Research proposal on The role of managers in achieving organisational goal
The role of managers in achieving organisational goal
Goals are considered drivers, purpose-providers and direction givers. Management by objectives (MBO), for instance, manifests the beginning of a planned change that fortifies the goal-setting process. MBO programs purports on clarifications of organizational goals at all levels as well as provide an instrument for better motivation and individual, group and team participation. The concepts of difficult goals for better performance and specific hard goals in comparison with ‘do your best’ goals guide organizational changes. The idea is that difficult and challenging goals must surpass expectations that the job requires.
Analogously, goals must be also specific and measurable on the basis of acceptable performances. However, individual needs impose special consideration in goal-setting programs though individual goals must directly point towards achieving team goals. Prioritization is also important for goal-setting with respect to competition and cooperation. In relation, performance goals should be watchfully given thought to since they will determine the status and position of the organization in the long run (Verweire and Berghe, 2004, p. 294).
Alignment of organisational goals vis-à-vis individual goals is also critical especially that of the managers. All efforts must align according to the purpose and objectives of the organisation. Mission, vision, goals and organisational strategies must be defined and clearly understood at all levels. In particular, the individual managerial tasks must contribute to overall plans of the organisation and, in return, plans should create performance standards such as quantity, quality, time and cost. These standards should then be translated into performance for each (Gautam, n.d.).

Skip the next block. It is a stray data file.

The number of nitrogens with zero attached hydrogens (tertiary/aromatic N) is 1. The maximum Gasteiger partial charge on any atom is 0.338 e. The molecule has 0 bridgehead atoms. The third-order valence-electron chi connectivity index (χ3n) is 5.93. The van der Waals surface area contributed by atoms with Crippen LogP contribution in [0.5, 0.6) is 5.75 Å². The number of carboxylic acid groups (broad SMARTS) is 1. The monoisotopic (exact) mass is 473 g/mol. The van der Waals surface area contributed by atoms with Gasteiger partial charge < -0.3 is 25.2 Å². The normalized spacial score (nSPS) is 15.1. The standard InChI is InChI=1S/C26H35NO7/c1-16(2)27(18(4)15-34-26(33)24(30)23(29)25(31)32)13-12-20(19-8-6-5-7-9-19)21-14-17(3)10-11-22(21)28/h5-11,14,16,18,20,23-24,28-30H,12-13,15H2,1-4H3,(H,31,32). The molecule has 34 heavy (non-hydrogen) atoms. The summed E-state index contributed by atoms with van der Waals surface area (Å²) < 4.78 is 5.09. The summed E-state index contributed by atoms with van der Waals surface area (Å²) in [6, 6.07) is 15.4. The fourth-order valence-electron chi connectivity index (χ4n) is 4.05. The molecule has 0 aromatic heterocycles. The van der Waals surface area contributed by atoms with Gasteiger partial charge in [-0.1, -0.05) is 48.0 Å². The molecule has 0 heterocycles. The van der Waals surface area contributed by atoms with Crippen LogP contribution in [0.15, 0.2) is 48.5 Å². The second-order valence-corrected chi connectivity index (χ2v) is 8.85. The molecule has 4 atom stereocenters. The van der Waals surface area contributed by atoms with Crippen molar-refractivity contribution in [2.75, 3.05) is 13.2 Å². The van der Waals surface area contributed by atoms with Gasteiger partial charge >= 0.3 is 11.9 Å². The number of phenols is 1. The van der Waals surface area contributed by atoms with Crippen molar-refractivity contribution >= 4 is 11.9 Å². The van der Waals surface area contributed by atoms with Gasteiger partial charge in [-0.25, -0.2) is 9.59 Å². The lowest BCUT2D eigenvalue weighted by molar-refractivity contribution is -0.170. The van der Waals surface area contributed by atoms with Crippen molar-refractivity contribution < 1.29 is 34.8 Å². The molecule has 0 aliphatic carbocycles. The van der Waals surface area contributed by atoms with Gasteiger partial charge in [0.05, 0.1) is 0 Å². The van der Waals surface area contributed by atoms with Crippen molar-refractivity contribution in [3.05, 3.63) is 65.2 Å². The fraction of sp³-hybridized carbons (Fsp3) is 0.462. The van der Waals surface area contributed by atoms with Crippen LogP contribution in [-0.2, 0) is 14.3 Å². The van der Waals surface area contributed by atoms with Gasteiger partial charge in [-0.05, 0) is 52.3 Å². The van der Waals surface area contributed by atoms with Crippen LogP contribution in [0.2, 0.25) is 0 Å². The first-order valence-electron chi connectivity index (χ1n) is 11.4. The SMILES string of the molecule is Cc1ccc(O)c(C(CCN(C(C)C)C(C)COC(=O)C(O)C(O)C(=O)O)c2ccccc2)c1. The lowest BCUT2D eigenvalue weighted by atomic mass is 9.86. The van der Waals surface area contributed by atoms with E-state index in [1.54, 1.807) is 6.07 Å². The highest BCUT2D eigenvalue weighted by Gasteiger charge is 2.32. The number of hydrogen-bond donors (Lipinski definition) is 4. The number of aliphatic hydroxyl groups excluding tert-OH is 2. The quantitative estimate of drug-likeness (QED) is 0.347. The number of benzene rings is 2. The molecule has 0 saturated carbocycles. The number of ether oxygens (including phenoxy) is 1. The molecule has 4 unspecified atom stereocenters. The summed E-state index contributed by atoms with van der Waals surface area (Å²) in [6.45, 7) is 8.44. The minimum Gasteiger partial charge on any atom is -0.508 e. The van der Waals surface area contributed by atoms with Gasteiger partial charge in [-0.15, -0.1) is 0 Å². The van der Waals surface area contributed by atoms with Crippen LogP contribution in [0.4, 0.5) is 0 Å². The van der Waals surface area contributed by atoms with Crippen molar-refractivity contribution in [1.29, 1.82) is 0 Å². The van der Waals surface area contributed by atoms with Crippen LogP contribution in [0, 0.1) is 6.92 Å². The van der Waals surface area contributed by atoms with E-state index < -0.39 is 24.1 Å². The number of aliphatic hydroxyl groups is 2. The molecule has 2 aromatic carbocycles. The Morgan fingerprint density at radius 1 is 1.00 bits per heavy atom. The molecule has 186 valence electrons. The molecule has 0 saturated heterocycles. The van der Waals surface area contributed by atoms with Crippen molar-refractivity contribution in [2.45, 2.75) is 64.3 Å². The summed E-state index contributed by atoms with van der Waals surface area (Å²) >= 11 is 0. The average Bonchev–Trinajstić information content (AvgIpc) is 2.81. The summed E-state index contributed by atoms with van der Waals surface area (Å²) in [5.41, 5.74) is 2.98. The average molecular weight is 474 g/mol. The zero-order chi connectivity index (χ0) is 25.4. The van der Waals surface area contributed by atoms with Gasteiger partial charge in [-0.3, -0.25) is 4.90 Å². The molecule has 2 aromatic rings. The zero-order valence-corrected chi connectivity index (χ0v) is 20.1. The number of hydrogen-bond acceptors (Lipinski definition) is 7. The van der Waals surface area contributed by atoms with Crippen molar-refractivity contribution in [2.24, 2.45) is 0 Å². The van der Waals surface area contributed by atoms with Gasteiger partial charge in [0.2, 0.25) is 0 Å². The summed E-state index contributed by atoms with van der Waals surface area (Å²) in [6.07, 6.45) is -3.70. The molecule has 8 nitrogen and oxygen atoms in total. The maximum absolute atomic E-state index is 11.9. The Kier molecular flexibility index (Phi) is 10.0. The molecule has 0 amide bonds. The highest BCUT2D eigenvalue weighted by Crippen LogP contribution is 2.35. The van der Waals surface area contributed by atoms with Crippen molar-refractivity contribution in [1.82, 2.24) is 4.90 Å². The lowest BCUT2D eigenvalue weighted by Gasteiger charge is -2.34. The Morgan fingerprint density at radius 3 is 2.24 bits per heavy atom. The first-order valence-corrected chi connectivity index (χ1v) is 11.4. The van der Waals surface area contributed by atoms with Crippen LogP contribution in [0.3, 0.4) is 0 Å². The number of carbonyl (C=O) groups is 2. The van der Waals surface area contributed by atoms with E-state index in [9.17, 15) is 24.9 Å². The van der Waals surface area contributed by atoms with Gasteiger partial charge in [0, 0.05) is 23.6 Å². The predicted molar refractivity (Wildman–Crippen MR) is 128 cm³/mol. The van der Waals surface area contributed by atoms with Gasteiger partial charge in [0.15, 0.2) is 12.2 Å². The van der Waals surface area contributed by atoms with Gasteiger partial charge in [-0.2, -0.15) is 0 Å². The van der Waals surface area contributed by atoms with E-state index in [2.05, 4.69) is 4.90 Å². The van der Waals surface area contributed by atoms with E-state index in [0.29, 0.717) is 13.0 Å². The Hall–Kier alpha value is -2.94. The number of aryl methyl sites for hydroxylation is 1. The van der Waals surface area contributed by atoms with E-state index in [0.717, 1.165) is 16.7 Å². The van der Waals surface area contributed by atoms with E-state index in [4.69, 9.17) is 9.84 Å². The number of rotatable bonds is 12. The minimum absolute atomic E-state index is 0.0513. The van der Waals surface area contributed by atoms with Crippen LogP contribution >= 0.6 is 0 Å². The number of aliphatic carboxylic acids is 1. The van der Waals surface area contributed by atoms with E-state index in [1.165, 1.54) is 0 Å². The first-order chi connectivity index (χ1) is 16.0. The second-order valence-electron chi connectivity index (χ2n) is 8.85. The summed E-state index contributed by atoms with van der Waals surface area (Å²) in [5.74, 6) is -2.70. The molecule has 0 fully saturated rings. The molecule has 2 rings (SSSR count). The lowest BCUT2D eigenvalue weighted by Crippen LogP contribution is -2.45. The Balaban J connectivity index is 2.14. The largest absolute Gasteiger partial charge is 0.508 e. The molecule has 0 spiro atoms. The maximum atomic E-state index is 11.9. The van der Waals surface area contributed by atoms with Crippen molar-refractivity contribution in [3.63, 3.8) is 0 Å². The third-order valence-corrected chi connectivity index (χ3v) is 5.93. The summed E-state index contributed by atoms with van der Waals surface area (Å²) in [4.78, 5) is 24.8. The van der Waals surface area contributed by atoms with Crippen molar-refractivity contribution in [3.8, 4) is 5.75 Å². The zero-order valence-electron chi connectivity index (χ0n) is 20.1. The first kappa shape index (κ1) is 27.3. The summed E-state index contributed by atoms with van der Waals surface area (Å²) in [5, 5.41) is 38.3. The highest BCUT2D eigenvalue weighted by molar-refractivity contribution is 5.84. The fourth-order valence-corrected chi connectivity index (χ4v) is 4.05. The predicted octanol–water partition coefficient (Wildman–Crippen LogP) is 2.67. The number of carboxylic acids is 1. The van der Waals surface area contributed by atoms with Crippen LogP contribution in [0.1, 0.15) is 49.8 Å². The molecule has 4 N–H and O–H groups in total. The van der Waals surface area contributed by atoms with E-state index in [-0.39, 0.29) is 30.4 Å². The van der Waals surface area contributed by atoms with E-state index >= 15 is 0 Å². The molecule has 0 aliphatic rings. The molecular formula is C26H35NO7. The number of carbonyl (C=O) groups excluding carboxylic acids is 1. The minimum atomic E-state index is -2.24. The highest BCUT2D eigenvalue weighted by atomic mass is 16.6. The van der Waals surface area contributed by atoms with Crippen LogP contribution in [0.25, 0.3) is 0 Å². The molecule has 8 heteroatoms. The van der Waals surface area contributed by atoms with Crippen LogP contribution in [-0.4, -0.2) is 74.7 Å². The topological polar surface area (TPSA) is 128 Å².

Having said this, there is a need for managers to learn how to set goals from team and organizational levels. This can be done by using organisational objectives, statement of values and vision and mission statements. Learning how to implement strategic goals in the workplace should be the main objective of the managers. Thereby, it is required that managers should be equipped with strategic goal setting skills. With this, managers are having specified roles in achieving organisational goals.
2.0 Statement of the problem
The key problem that the study will address is: what are the key roles of managers in achieving organisational goals? Other questions that will be given answer to are:
1) How do managers perceive the process of achieving organisational goals?
2) How do managers relate their role in achieving organisational goals?
3) Are the roles of managers adequate to achieve organisational goals?
4) Are there needs for other and new roles so that managers can fully maximise the process of achieving organisational goals?
1) The role of managers needs to be enhanced so that they can fully contribute in achieving organisational goals.
2) Additional roles are needed so that managers can fully contribute in achieving organisational goals.
The main aim of this study is to explore to what extent and in what specific ways do managers perceive and relate their roles in achieving the goals of the organisation.